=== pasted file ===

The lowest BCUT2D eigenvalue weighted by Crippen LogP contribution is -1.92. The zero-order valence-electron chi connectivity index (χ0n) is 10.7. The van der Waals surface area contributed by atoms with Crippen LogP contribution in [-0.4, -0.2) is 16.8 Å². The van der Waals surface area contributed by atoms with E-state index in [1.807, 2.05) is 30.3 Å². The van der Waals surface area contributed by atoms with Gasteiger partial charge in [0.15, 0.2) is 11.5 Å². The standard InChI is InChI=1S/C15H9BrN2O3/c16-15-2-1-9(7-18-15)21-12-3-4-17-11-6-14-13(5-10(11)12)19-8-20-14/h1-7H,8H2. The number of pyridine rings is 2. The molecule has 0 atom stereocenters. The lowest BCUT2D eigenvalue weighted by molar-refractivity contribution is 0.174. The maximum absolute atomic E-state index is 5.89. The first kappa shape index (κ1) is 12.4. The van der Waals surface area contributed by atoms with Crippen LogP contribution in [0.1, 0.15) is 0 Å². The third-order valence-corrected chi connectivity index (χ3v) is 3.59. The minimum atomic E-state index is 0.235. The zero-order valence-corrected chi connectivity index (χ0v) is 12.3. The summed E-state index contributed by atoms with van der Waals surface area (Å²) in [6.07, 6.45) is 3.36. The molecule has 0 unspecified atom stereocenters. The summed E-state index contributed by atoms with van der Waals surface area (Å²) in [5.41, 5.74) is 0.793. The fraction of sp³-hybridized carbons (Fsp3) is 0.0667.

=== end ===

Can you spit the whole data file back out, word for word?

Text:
The lowest BCUT2D eigenvalue weighted by Crippen LogP contribution is -1.92. The zero-order valence-electron chi connectivity index (χ0n) is 10.7. The van der Waals surface area contributed by atoms with Crippen LogP contribution in [-0.4, -0.2) is 16.8 Å². The van der Waals surface area contributed by atoms with E-state index in [1.807, 2.05) is 30.3 Å². The van der Waals surface area contributed by atoms with Gasteiger partial charge in [0.15, 0.2) is 11.5 Å². The standard InChI is InChI=1S/C15H9BrN2O3/c16-15-2-1-9(7-18-15)21-12-3-4-17-11-6-14-13(5-10(11)12)19-8-20-14/h1-7H,8H2. The number of pyridine rings is 2. The molecule has 0 atom stereocenters. The lowest BCUT2D eigenvalue weighted by molar-refractivity contribution is 0.174. The maximum absolute atomic E-state index is 5.89. The first kappa shape index (κ1) is 12.4. The van der Waals surface area contributed by atoms with Crippen LogP contribution in [0.1, 0.15) is 0 Å². The third-order valence-corrected chi connectivity index (χ3v) is 3.59. The minimum atomic E-state index is 0.235. The zero-order valence-corrected chi connectivity index (χ0v) is 12.3. The summed E-state index contributed by atoms with van der Waals surface area (Å²) in [6.07, 6.45) is 3.36. The molecule has 0 unspecified atom stereocenters. The summed E-state index contributed by atoms with van der Waals surface area (Å²) in [5.41, 5.74) is 0.793. The fraction of sp³-hybridized carbons (Fsp3) is 0.0667.